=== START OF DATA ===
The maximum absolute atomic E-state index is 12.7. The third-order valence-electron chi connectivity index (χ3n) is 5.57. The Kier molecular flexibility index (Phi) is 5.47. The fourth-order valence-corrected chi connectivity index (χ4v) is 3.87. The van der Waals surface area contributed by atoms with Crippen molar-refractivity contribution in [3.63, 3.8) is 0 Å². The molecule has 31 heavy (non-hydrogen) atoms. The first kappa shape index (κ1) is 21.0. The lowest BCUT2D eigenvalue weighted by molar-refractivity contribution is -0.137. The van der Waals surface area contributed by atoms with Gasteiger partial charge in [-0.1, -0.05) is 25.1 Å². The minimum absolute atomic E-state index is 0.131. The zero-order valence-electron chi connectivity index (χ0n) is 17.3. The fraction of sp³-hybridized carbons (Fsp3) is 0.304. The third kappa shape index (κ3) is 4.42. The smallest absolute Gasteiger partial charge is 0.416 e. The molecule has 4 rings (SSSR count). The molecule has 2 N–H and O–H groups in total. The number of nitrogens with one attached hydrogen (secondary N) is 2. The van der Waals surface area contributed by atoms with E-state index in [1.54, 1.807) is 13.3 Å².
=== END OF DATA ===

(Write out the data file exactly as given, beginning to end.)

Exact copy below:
The maximum absolute atomic E-state index is 12.7. The third-order valence-electron chi connectivity index (χ3n) is 5.57. The Kier molecular flexibility index (Phi) is 5.47. The fourth-order valence-corrected chi connectivity index (χ4v) is 3.87. The van der Waals surface area contributed by atoms with Crippen molar-refractivity contribution in [3.63, 3.8) is 0 Å². The molecule has 31 heavy (non-hydrogen) atoms. The first kappa shape index (κ1) is 21.0. The lowest BCUT2D eigenvalue weighted by molar-refractivity contribution is -0.137. The van der Waals surface area contributed by atoms with Gasteiger partial charge in [-0.1, -0.05) is 25.1 Å². The minimum absolute atomic E-state index is 0.131. The zero-order valence-electron chi connectivity index (χ0n) is 17.3. The fraction of sp³-hybridized carbons (Fsp3) is 0.304. The third kappa shape index (κ3) is 4.42. The smallest absolute Gasteiger partial charge is 0.416 e. The molecule has 4 rings (SSSR count). The molecule has 2 N–H and O–H groups in total. The number of nitrogens with one attached hydrogen (secondary N) is 2. The van der Waals surface area contributed by atoms with E-state index in [1.54, 1.807) is 13.3 Å².